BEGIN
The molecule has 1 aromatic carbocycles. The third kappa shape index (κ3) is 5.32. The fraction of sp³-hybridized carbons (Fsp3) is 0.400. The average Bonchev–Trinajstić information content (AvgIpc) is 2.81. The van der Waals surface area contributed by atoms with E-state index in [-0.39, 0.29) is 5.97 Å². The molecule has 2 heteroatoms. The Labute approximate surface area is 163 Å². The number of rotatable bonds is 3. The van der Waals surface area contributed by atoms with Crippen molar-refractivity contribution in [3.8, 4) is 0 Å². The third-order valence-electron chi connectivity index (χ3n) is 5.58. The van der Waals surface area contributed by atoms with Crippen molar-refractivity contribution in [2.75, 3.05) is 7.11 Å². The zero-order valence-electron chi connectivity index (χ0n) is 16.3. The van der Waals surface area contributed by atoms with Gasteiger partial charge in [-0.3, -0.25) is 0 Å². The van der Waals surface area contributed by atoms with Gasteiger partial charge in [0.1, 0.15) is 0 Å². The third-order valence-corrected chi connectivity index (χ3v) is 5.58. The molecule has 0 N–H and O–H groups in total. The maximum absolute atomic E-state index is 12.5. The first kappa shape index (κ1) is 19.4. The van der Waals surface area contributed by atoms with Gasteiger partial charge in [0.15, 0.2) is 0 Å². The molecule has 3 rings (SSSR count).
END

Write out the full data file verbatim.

The molecule has 1 aromatic carbocycles. The third kappa shape index (κ3) is 5.32. The fraction of sp³-hybridized carbons (Fsp3) is 0.400. The average Bonchev–Trinajstić information content (AvgIpc) is 2.81. The van der Waals surface area contributed by atoms with E-state index in [-0.39, 0.29) is 5.97 Å². The molecule has 2 heteroatoms. The Labute approximate surface area is 163 Å². The number of rotatable bonds is 3. The van der Waals surface area contributed by atoms with Crippen molar-refractivity contribution in [3.8, 4) is 0 Å². The third-order valence-electron chi connectivity index (χ3n) is 5.58. The van der Waals surface area contributed by atoms with Crippen molar-refractivity contribution in [2.75, 3.05) is 7.11 Å². The zero-order valence-electron chi connectivity index (χ0n) is 16.3. The van der Waals surface area contributed by atoms with Gasteiger partial charge in [-0.3, -0.25) is 0 Å². The van der Waals surface area contributed by atoms with Gasteiger partial charge in [0.1, 0.15) is 0 Å². The third-order valence-corrected chi connectivity index (χ3v) is 5.58. The molecule has 0 N–H and O–H groups in total. The maximum absolute atomic E-state index is 12.5. The first kappa shape index (κ1) is 19.4. The van der Waals surface area contributed by atoms with Gasteiger partial charge in [0.15, 0.2) is 0 Å². The molecule has 3 rings (SSSR count).